Doctor Who and Wombles actor Bernard Cribbins has died aged 93, his agent has confirmed.
During a career that spanned seven decades, Cribbins narrated the 1970s children's programme The Wombles.
He also played the Doctor's companion Tom Campbell in the 1966 film Daleks' Invasion Earth 2150 AD returning 41 years later in the revived TV series.
Cribbins returned to the show as Wilfred Mott, the grandad of Catherine Tate's character Donna.
He played Wilfred from 2007 to 2010.
The actor was known by generations of children - he also played the station porter Albert Perks in 1970 film The Railway Children.
Former Doctor Who showrunner Russell T Davies led the tributes, posting a picture of him on set, while saying:
"I'm so lucky to have known him. Thanks for everything, my old soldier. A legend has left the world."
Comedian and actor Matt Lucas, who also featured in Doctor Who, posted online that Cribbins was a "brilliantly talented man".
Dame Floella Benjamin, who appeared alongside Cribbins on children's television, tweeted:
"He was a creative genius, great storyteller and knew just how to communicate with an audience."
Actor Mark Gatiss said: "There was no one quite like Cribbins".
"A gifted comic actor with an incredible seam of pathos and real heart. From Sellers to Star Turn, Wombles to Wilf," he continued. "I once gushed to him about his lovely performance in Hammer's 'She'. That afternoon he was off to play five aside - aged almost 90."
"Really sad news," added Culture Secretary Nadine Dorries. "What a talent and a life well lived.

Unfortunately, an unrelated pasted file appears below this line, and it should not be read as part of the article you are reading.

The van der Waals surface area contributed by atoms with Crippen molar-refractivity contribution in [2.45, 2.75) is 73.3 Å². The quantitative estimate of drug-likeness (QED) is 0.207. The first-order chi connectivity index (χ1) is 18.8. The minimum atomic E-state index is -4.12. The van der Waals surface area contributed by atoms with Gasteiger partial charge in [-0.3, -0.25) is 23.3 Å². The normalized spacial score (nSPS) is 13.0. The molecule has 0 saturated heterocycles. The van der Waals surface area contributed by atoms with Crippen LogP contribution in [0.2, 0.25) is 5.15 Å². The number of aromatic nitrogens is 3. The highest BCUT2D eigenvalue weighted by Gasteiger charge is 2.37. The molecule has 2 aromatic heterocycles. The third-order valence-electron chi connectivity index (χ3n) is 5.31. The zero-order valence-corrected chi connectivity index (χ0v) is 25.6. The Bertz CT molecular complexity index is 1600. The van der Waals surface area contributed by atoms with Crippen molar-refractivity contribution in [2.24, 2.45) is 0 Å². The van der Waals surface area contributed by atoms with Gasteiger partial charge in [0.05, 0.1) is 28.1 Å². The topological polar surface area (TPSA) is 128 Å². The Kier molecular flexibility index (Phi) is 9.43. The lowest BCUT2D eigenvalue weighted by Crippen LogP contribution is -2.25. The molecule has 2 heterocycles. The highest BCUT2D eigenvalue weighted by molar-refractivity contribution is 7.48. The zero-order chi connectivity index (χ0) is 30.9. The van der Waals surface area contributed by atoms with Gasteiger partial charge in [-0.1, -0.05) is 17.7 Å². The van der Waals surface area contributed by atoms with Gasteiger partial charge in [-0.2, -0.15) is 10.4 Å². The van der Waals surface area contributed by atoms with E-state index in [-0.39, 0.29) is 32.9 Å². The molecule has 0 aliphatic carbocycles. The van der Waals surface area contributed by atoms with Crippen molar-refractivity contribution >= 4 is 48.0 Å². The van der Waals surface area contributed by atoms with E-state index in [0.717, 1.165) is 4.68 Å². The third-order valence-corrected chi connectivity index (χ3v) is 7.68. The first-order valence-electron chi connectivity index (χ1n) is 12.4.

A statement from Cribbins' agent said his career featured "such diverse work", including the Carry On series, hit 60s song Right Said Fred and as a notorious hotel guest on Fawlty Towers.
"He worked well into his 90s, recently appearing in Doctor Who and the CBeebies series Old Jack's Boat," they added.
"He lost his wife of 66 years, Gill, last year.
"Bernard's contribution to British entertainment is without question. He was unique, typifying the best of his generation, and will be greatly missed by all who had the pleasure of knowing and working with him."
There was, Bernard Cribbins said, something of his father in Perks from the Railway Children.
He was funny, hardworking, caring, loyal and someone who could turn his hand to anything. Mr Cribbins senior was also the person who inspired young Bernard to have a go at acting at school.
By the time Bernard Cribbins was 14, he was working full-time at Oldham Rep and 50 years later, he could look back on a career in which he was almost never out of work.
It was his sideline in variety that drew him to the attention of the man who would go on to produce the Beatles, George Martin. Hole in the Ground and Right Said Fred, two stories of manual labour ending in untimely deaths, were chart hits loved by children and endlessly played on BBC Radio's Junior Choice.
For those of a certain age, he was everywhere - from Carry On, to the radio, to children's TBV to the Tufty public information films and the Buzby adverts. He was familiar but never so famous that Cribbins, the man, ever overshadowed whatever he had turned his hand to that day.